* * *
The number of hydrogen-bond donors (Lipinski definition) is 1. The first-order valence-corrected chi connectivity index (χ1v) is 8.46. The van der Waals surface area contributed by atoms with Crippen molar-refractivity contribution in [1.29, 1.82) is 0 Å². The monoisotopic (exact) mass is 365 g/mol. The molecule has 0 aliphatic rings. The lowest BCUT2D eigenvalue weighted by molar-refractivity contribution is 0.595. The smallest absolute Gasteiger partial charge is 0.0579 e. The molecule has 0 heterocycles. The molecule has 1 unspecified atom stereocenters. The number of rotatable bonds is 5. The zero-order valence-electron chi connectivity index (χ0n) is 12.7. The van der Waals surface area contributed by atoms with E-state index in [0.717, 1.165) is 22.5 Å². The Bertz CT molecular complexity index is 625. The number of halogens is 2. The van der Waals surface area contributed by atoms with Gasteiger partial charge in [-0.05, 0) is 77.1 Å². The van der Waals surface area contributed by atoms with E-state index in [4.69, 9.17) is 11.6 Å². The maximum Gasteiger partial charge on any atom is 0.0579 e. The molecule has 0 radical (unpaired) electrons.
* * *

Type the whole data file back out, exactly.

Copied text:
The number of hydrogen-bond donors (Lipinski definition) is 1. The first-order valence-corrected chi connectivity index (χ1v) is 8.46. The van der Waals surface area contributed by atoms with Crippen molar-refractivity contribution in [1.29, 1.82) is 0 Å². The monoisotopic (exact) mass is 365 g/mol. The molecule has 0 aliphatic rings. The lowest BCUT2D eigenvalue weighted by molar-refractivity contribution is 0.595. The smallest absolute Gasteiger partial charge is 0.0579 e. The molecule has 0 heterocycles. The molecule has 1 unspecified atom stereocenters. The number of rotatable bonds is 5. The zero-order valence-electron chi connectivity index (χ0n) is 12.7. The van der Waals surface area contributed by atoms with E-state index in [0.717, 1.165) is 22.5 Å². The Bertz CT molecular complexity index is 625. The number of halogens is 2. The van der Waals surface area contributed by atoms with Gasteiger partial charge in [-0.05, 0) is 77.1 Å². The van der Waals surface area contributed by atoms with E-state index in [4.69, 9.17) is 11.6 Å². The maximum Gasteiger partial charge on any atom is 0.0579 e. The molecule has 0 radical (unpaired) electrons.